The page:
Part of my current angst is to retrieve and unpack the cultural baggage I have around my spiritual beliefs. I imagine big heavy suitcases covered with the customary black scuff marks that indicate multiple trips through baggage claim. Some of mine probably have tattered “Gate Check” tags because I keep trying to drag them on board while the flight attendants shake their heads and everyone behind me in line sends me poisonous glances.
Ok, maybe I’m getting carried away with the metaphor. But you get the idea.
I wonder if part of our society’s unconscious racism is that we think only indigenous people have a cultural spirituality. Some wanna-be-native white people natter on about indigenous connection to “the land” (cue the soaring music) and the “ancestors” (pan a shot of firelight) and the “animals” (zoom out on moose, elk, salmon). I don’t mean to minimize the differences between indigenous religion and euro-american religion.
George Tinker says:
Did you know that trees talk? Well they do. They talk to each other, and they’ll talk to you if you listen. Trouble is, white people don’t listen. They never learned to listen to the Indians, so I don’t I suppose they’ll listen to other voices in nature. But I have learned a lot from trees; sometimes about the weather, sometimes about animals, sometimes about the Great Spirit.
When we talk with non-Indians about nature, there is really nothing you can say in universal Western concepts that is going to make a lot of sense. I think that Western people who come into an Indian environment and attempt to preach take along their own set of categories and use it to deal with Indian people they meet.
(Source: “The Stones Shall Cry Out: Consciousness, Rocks, and Indians”, Wicazo Sa Review 19.2 (2004) 105-125)
The thing is, while we need to take responsibility for them, those western/scientific/enlightenment categories aren’t all we white people have. The lie of whiteness is that all white people are the same, that our pale skin strips us of our connection to the land, ancestors, and animals of our origins.
Maybe I feel this way because I have a strong connection to land, more specifically, to trees. I have seen plenty of nice trees in my life, but the pine forests of my Oregon home ring in me like nothing else. I thought I was just romanticizing it until I went back to my ancestral home. Near Gdansk/Danzig, Poland where my grandparents are from, the forests meet the sea. The rhodies bloom among the trees near the house in Lamstedt, Germany where my father was born. My body remembers.
I went to Marienkirche in Gdansk where my Tante Ursula remembers praying as a child. It was nice but it didn’t ring in me. The forests rang in me. The sea rang in me. I am still navigating my way through what this means, but my suspicion is that when we started writing big thick theology books and stopped praying to Our Mother, we lost something. I’m a good Protestant who adores systematic theology. All that organization. Tidy, neat boxes. It makes for good theologizing… and empty prayer and stale worship.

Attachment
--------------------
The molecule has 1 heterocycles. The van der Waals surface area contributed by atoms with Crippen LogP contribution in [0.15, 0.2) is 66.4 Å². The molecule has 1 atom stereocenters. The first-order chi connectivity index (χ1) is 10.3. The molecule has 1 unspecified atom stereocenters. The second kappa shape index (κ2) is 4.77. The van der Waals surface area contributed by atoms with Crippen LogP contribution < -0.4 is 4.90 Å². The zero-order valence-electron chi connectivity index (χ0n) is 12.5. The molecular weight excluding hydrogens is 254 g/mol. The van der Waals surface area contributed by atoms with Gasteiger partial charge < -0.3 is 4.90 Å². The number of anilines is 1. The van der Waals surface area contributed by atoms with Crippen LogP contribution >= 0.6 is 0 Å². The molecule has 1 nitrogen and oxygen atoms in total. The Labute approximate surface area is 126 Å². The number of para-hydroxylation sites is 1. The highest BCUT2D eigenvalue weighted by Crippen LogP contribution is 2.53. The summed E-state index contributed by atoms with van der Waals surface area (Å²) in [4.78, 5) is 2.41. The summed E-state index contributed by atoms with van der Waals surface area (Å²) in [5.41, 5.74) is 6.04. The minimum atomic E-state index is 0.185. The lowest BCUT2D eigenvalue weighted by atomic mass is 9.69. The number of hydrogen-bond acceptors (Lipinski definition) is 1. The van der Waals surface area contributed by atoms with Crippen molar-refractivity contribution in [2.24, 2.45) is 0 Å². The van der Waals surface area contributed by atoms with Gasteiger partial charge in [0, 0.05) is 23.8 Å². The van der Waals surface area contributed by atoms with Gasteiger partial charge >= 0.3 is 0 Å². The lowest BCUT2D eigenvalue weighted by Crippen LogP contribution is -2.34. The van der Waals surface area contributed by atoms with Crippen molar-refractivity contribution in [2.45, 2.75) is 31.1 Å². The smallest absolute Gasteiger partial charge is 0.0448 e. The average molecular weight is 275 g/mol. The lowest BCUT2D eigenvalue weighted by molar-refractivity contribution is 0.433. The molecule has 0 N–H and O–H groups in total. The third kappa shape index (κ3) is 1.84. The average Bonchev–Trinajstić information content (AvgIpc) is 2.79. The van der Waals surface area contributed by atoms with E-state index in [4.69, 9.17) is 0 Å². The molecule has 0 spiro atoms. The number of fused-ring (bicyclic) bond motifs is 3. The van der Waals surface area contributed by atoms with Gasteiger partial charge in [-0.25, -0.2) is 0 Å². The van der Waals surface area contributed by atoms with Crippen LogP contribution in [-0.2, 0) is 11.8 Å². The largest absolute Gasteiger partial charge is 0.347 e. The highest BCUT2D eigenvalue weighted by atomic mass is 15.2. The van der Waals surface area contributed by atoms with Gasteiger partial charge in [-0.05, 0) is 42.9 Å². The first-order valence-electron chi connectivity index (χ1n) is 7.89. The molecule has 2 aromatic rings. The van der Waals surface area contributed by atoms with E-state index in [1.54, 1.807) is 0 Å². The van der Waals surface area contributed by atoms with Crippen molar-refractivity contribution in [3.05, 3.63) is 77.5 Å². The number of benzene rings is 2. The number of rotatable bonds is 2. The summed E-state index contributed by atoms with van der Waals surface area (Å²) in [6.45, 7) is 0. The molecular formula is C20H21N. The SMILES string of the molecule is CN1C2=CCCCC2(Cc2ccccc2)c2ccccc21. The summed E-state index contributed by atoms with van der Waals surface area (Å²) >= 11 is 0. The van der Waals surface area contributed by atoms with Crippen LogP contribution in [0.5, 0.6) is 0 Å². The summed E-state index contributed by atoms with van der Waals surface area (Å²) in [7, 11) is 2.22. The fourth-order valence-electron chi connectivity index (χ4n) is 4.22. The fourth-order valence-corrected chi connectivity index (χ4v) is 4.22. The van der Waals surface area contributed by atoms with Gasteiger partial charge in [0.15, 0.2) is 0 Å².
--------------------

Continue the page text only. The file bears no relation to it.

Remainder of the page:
So that’s what I mean about my cultural baggage. My baggage isn’t actually my culture: it’s the veener of whiteness that masquerades as mine. That baggage includes believing that I don’t really come from anywhere or have any place, so it is ok for me to steal someone else’s land or religion or both when land and religion are one interconnected thing. I don’t want to steal, or let my community steal in my name. I want an authentic relationship to land and religion, however messy, complicated, guilty and confusing it might be.
The forests ring in me. The sea rings in me. Mama God knows my name. I just keep listening, letting that sound echo its way through my body, following it back. If I follow it long enough, maybe I’ll find my way clear to a kind of being and believing that isn’t just good for me but good for the world.
How does your culture influence or intersect with your spiritual beliefs and practices? I’d love to hear from you!
Applying for a social security card for my daughter, my hand stops over the voluntary ethnicity section. I know that these categories have changed over time (the boxes used to say ‘free’ or ‘slave’ or ‘mulatto’) and reflect a global system of white supremacy.
While I know this history, when I fill out forms for myself I rarely think twice. But this time I am answering for my daughter. I check the boxes for “White” and “Hispanic” and then I stop.
What is the government going to do with this information? Will my daughter be targeted if I make her visible to the government in this way? I think of “Operation Wetback” in the 1950s, of the ICE raids in Portland in 2007, of the families who are still, this moment, in danger.
Then I think about affirmative action programs and college scholarships. I think about my hometown near LA and its increasing Latino majority. Isn’t it important to be visible?
I’m acutely aware that all of my angst is about the box labeled “Hispanic.” I don’t feel any uncertainty about checking the box labeled “White.” I’ve never had to think about these boxes before and how they relate to me or my family. There was never a box for “German-American” or “Rural Poor White Class.”
If I refuse to give this information, does that mean that I am ashamed of my daughter’s heritage? Paranoid about racism? Trying to opt out?
As I reflect, I begin to wonder if I am using my daughter to examine my own complicity and place in the system. Is that fair to her or helpful to me? I don’t know.
After much internal debate, I print out a new application. This time, I don’t check any boxes. I leave them all blank.
What do you do when you fill out these types of forms? I’d love to hear your thoughts or insights.
While I’m writing about white supremacy in Christianity for school, I’m also caring for our baby daughter (now nearly seven months old). So as I’m reading about how we become white, I can’t help but think of how she is becoming white, even at this young age.
We talk about gender in our house and how we influence that for our daughter Elena, from the proverbial pink and blue blanket dilemma to baby nail polish (not yet), ear piercing (maybe) and fluffy dresses with layers of crinoline (yes!). We’re intentional about ethnicity, from celebrating the German-American traditions of my family to learning Spanish, choosing bilingual toys and embracing Elena’s Latino heritage.